After reading a Bloomberg article on the plight of high-earners who have seen their income drops, Megan McArdle, asks, “Are the Rich Completely Undeserving of Sympathy?”

Nope. It’s hardest to muster sympathy for those at the tippy-top of the income distribution, of course, but I can certainly feel the pain of the guy who “makes $350,000 and lives in 1200 square feet with three kids” in New York, to take an example McArdle cites from the piece. Getting accustomed to something and then having it snatched away is a universally miserable human experience, and we should do our best to empathize with those who experience it.

The issue here runs a little deeper, though. When folks who are concerned about inequality get annoyed at this kind of journalism, the annoyance doesn’t emerge from a vacuum. It occurs partially in response to the fact that our legislative system seems to be obsessed, above all else, with protecting the assets and increasing the earning potential of high earners (if you doubt this, read Winner-Take-All politics—actually, just read it if you have any interest whatsoever in inequality and government).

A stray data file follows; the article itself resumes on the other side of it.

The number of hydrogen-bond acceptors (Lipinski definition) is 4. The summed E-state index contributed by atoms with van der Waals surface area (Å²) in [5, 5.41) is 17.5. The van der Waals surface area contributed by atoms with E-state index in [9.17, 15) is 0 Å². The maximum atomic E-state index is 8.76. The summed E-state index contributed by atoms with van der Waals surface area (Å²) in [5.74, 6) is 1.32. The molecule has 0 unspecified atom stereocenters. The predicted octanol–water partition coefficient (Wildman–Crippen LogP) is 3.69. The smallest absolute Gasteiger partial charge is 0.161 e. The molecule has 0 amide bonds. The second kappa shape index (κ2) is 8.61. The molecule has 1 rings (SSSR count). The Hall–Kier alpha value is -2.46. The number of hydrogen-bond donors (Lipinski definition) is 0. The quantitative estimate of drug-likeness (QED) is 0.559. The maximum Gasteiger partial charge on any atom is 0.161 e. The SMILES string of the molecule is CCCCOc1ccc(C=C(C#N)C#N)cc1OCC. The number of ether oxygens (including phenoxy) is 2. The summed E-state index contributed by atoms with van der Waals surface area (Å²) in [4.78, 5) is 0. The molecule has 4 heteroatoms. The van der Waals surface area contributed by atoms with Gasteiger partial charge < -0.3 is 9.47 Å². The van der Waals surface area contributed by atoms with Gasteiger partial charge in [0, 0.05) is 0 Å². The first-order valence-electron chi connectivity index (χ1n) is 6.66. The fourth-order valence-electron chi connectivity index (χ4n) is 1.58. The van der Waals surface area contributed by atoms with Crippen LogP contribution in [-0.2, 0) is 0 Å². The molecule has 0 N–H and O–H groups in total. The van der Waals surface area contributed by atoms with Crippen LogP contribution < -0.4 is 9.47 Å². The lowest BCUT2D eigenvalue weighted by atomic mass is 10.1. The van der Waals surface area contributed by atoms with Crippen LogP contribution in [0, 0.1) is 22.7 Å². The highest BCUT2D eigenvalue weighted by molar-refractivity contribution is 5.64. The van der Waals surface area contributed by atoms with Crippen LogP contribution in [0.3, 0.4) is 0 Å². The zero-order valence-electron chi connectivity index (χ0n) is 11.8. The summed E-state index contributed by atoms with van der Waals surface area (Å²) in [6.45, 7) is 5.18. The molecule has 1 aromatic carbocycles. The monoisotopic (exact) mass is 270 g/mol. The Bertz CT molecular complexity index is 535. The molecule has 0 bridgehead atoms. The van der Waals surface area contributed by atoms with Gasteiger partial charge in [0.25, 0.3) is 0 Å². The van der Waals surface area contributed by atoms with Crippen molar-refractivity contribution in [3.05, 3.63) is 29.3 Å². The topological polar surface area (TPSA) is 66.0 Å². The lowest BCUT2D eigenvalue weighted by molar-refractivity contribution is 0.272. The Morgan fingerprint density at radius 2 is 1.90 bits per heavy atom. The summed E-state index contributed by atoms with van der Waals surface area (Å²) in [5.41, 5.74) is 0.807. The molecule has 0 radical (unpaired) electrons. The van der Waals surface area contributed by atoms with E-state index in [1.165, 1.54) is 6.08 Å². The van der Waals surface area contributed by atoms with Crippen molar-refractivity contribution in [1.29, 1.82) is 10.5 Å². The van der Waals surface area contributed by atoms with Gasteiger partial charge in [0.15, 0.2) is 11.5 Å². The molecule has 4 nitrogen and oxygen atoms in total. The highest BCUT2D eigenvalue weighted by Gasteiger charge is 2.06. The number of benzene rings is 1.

If Congress is already twisting itself into a pretzel to to help out the richest people in the country, and if income inequality has screamed skyward as a result, do we really need a steady diet of articles documenting the plight of folks who are never going to have to worry about their next meal, about having a roof over their head?

So no, it’s not hard to feel some level of sympathy for them. But it’s also not hard to ask why this is a thriving subgenre of journalism—and what it tells us about our priorities.

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Jesse Singal is a former opinion writer for The Boston Globe and former web editor of the Washington Monthly. He is currently a master's student at Princeton's Woodrow Wilson School of Public and International Policy. Follow him on Twitter at @jessesingal.